Big Girls Don’t Cry is set in an all-girls boarding school in a hilly town. Vandana Valley Girls School is run by unflinching headmistress Anita Verma (Pooja Bhatt), who espouses the virtues of this elite institution. She, and therefore the school, will not tolerate any deviation, rebellion or expression of individuality.

Into a group of 15-17-year-olds enters Kavya (Vidhushi), an outsider who will risk it all to fit in and get a seat at the cool kids’ table. There is Roohi (Aneet Padda), who covers up for her personal issues with non-stop chatter and frivolity. Jayshree (Tenzin Lhakyila) is a princess in waiting whose domineering grandmother constantly reminds her of her duty to the crown. “Big girls don’t cry” or BGDC is their watchword, but life is challenging these teenagers in ways that will test their resolve, shape them and bring on the tears.

The group includes Pluggy (Dalai), a clumsy girl who has failed twice and whose focus is on losing her virginity. Noor (Afrah Sayed) is an over-achiever with ambition. Ludo, or Leah Joseph (Avantika Vandanappu), is a talented basketball player who is sidetracked by her attraction to a team-mate. Ancillary characters include a disruptor on a shallow mission to smash patriarchy and the school’s conservatism, and a nerdy member of the debating team.

The seven-episode series has been created by Nitya Mehra and directed by her, Karan Kapadia, Sudhanshu Saria and Kopal Naithani. The show explores boarding school dynamics and sisterhood of the dorm with a light touch. Sexuality, rivalry, jealousy, ambition, insecurity, infatuation, heartbreak, deception and identity are touched on in a low-cal coming-of-age drama.

Big Girls Don’t Cry scores in its casting, gradually involving us in the girls’ lives, in which small problems are blown out of proportion. Two besties fall out over a boy, another is conflicted about her cultural identity, a third is closeted and a fourth is overcoming body and confidence issues. Kavya’s arc offers an opportunity for depth, but like the rest of the series, even her dilemma is tackled superficially.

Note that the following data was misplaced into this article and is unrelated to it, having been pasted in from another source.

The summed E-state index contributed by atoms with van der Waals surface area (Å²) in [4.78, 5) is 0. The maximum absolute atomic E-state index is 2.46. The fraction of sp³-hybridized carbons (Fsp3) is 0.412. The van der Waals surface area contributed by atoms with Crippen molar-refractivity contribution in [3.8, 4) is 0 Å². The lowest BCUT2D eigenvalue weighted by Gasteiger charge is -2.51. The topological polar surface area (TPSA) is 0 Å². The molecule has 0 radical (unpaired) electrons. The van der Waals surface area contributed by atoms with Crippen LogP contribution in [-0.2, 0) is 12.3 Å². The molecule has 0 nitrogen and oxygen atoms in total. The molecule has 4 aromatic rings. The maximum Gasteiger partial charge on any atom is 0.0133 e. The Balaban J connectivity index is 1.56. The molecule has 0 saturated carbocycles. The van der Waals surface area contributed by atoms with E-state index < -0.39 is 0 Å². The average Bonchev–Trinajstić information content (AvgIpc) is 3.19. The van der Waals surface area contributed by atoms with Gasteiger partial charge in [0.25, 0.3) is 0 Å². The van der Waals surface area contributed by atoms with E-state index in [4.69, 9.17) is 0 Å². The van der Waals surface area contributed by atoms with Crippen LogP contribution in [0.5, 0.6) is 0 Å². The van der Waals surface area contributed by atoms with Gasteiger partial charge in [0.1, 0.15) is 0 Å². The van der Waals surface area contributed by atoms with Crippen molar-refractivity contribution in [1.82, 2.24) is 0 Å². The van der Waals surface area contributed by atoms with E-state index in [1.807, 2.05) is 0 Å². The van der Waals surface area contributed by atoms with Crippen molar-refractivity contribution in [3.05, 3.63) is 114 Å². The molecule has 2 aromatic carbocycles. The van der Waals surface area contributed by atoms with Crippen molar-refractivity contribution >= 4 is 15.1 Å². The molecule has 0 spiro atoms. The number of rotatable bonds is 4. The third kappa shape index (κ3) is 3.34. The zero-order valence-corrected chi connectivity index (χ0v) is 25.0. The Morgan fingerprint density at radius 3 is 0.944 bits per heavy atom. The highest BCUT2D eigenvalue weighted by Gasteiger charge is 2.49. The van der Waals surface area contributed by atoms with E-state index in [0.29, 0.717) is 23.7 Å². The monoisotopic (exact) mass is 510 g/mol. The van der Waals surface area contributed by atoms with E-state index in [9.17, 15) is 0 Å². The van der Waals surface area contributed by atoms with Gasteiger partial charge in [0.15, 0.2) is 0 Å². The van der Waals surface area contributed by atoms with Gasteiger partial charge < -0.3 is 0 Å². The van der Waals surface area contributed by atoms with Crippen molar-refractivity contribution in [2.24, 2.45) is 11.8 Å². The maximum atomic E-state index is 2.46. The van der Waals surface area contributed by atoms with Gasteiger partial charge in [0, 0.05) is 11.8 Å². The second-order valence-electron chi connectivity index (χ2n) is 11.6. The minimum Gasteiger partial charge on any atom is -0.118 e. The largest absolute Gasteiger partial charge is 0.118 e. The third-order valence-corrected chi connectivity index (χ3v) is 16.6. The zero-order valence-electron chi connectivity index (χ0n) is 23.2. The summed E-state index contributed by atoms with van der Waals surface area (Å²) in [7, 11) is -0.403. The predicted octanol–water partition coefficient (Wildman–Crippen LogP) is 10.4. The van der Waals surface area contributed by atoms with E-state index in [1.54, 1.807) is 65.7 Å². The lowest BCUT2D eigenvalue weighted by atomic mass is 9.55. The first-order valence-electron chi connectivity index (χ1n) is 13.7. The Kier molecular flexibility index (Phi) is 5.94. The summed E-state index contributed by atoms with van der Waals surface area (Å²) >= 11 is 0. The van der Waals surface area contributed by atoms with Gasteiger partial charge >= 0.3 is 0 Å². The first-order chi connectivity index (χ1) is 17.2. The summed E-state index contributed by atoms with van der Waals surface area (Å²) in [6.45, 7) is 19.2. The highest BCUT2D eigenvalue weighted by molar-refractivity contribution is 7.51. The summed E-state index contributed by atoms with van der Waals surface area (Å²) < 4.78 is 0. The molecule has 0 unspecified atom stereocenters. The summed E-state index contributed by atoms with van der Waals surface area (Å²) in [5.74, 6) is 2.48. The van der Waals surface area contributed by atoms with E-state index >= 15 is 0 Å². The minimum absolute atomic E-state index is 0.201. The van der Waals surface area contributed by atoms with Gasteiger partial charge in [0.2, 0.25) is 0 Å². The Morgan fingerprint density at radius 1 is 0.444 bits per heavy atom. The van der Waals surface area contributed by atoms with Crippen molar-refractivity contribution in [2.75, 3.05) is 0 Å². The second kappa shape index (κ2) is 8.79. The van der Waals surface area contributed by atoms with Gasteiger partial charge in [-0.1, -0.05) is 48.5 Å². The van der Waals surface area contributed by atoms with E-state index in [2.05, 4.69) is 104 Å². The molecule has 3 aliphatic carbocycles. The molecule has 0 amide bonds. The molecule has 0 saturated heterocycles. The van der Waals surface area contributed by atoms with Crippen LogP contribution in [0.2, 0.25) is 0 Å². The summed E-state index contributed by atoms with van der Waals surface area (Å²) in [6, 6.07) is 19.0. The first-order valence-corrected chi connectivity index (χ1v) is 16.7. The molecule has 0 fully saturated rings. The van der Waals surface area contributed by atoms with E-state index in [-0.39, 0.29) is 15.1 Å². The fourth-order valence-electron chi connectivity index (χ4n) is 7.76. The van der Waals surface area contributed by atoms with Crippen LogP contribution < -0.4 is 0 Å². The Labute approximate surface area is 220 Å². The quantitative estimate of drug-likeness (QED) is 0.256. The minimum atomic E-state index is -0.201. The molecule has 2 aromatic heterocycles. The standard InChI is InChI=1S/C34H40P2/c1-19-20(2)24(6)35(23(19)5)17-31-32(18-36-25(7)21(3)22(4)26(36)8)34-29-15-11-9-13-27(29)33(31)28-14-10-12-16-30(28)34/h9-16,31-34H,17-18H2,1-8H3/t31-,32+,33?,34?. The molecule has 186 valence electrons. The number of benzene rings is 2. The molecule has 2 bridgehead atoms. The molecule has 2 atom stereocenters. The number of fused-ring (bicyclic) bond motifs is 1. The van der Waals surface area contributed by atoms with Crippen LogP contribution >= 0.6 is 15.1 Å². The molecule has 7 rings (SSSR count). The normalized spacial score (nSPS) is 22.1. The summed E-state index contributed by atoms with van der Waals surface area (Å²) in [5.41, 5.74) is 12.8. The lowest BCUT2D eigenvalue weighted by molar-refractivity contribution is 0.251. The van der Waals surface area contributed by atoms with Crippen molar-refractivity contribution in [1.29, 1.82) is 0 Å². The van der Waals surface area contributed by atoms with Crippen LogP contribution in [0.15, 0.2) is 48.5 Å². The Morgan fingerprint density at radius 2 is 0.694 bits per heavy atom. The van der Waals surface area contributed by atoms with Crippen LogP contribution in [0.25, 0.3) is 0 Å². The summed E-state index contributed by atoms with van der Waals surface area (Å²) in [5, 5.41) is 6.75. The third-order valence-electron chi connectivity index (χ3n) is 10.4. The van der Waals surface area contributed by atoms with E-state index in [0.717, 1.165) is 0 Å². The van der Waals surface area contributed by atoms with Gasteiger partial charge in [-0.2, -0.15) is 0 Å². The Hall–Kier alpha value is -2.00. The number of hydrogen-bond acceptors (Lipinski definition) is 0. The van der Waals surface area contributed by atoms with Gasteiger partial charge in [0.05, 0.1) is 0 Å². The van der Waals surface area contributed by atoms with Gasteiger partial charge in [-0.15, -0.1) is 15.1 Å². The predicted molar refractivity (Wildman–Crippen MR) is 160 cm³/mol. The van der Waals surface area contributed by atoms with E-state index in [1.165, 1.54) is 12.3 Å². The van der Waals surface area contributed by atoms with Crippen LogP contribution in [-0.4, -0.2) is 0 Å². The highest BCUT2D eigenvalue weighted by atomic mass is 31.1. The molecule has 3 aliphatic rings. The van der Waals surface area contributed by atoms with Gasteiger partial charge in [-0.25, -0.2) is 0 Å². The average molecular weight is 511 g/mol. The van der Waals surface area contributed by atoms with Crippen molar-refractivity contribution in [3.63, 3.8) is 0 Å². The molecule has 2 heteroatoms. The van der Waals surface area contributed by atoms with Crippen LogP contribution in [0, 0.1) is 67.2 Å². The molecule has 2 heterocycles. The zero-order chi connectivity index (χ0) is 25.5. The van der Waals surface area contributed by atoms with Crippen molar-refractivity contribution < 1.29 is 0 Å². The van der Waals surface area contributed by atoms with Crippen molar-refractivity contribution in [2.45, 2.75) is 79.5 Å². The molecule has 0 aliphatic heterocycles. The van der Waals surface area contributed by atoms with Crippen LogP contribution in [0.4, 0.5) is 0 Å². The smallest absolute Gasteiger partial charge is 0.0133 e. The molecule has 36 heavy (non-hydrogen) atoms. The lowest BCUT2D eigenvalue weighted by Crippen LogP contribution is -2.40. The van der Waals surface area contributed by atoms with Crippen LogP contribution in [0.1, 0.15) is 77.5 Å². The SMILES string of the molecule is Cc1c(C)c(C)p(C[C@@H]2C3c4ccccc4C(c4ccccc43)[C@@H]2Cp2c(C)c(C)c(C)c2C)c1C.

A few boys from a neighbouring boarding school flit about, bringing a thin emotional layer into the lives of these hormonally-charged, rudderless girls who never seem to be concerned about academics (barring Noor, who wants to get into an American university).

The newcomers are surrounded by recognisable performers such as Pooja Bhatt, who has the only complex character. Suchitra Pillai and Zoya Hussain play faculty members. Mukul Chadda and Raima Sen are Roohi’s parents. Tanya Abrol is terrific as the physical training teacher.

Given that some of the makers are boarding school alumni, there is a believability to the situations (such as the pranks, the tradition of nicknaming, inter-house rivalry). The production design creates a lived-in feel.

The boarding school setting draws you in, keeping you interested but only cursorily. The script barely scratches the surface. It’s like scrolling through Instagram to pass the time, pausing at a post for a quick, curious look and then moving on.

Big Girls Don’t Cry (2024).